determine the number of carriers for PKU in Corpus Christi later in the semester when they covered the Hardy-Weinberg Principle (also referred to as Hardy-Weinberg Equilibrium).

NATIONAL CENTER FOR CASE STUDY TEACHING IN SCIENCEPage 3“PKU Carriers” by David J. GriséQuestionsDefine symbols for the alleles at the gene locus for PAH and then answer the following questions:4. What are the genotypes of Jane’s parents?5. What are the genotypes of Jane’s brother and sister?6. What is Jane’s genotype?

NATIONAL CENTER FOR CASE STUDY TEACHING IN SCIENCEPage 4“PKU Carriers” by David J. GriséPart II –Hardy-Weinberg“Today we will start discussing the Hardy-Weinberg Principle or Equilibrium,” Dr Jones said toward the end of class. “The Hardy-Weinberg Principle or Equilibrium is often used as a basis of comparison. It is a null hypothesis. The allele and genotype frequencies in a population will not change over time if no evolutionary forces are acting on that population. I am out of time today; please work on the Hardy-Weinberg question set for Friday.”Jane and Amanda got together on Thursday night to discuss the questions due the next day. The first question was about the data needed to determine the number of carriers in the population. “Jane, what’s a carrier?” “My parents are carriers, Amanda. They don’t have PKU because they have a dominant allele that produces PAH, but carry the recessive allele that doesn’t make PAH.” “Hey, Jane, we know your parents are carriers. Can we count the number of carriers in the population and move on to the next question?” “What are you thinking, Amanda? For most people, you can’t know if they are a carrier or not.” “But, Jane, we do know if a person is a carrier or not. We know your parents are carriers. We can just count the number of carriers, and then divide by the number of people in the population to get the frequency of carriers and plug that number into the equation.” Questions1. Who is correct? Can Jane and Amanda directly count the numbers of carriers in a population? Why or why not?2. Can Jane and Amanda determine any of the allele and/or genotype frequencies in the population just by counting? If so, which one(s)?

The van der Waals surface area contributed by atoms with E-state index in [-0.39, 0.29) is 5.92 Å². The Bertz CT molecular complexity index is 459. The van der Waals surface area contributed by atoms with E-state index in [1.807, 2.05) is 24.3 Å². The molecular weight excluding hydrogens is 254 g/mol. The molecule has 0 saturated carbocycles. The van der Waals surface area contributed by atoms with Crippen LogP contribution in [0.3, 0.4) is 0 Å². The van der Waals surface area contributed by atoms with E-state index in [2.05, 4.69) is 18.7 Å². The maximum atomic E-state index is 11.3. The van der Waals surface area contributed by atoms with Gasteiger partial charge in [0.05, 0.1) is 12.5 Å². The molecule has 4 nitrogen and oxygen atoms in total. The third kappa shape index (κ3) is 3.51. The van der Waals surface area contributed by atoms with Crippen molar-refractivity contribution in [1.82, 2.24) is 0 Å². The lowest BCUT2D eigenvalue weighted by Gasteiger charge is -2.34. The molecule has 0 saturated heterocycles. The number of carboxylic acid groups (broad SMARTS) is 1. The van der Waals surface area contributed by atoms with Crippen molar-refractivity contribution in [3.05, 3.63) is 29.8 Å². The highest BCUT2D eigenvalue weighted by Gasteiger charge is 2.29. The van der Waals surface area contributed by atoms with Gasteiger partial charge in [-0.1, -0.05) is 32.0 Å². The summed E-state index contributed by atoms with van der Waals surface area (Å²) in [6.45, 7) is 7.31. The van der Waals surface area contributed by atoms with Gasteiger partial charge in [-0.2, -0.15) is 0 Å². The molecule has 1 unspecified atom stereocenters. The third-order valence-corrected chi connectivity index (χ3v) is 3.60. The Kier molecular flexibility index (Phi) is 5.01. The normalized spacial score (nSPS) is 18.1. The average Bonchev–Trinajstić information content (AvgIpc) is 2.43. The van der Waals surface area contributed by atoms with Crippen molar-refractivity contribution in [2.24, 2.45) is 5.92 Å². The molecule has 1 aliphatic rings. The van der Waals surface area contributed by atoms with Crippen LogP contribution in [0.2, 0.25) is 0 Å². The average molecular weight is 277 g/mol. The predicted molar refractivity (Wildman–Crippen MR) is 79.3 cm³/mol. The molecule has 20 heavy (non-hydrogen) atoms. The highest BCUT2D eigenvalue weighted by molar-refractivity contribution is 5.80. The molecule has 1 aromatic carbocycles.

NATIONAL CENTER FOR CASE STUDY TEACHING IN SCIENCEPage 5“PKU Carriers” by David J. GriséPart III –CarriersAfter determining that Jane is correct and that they cannot directly count carriers in the population, Amanda opened her notes from biology lecture. Dr. Jones had told them that the Hardy-Weinberg Equation, the mathematical expression of the Hardy-Weinberg Principle, can be stated as:(p+q)2=1 or as (p2+ 2pq + q2)= 1“Jane, what the heck are p and q?” After consulting the text, Jane said, “I think I figured it out, p and q are allele frequencies. I think that in the case of complete dominance with two alleles, p represents the frequency of the dominant allele, and q represents the frequency of the recessive allele.”“Right, so with only two alleles, then p + q = 1. I still don’t understand how this is helpful because we can’t determine p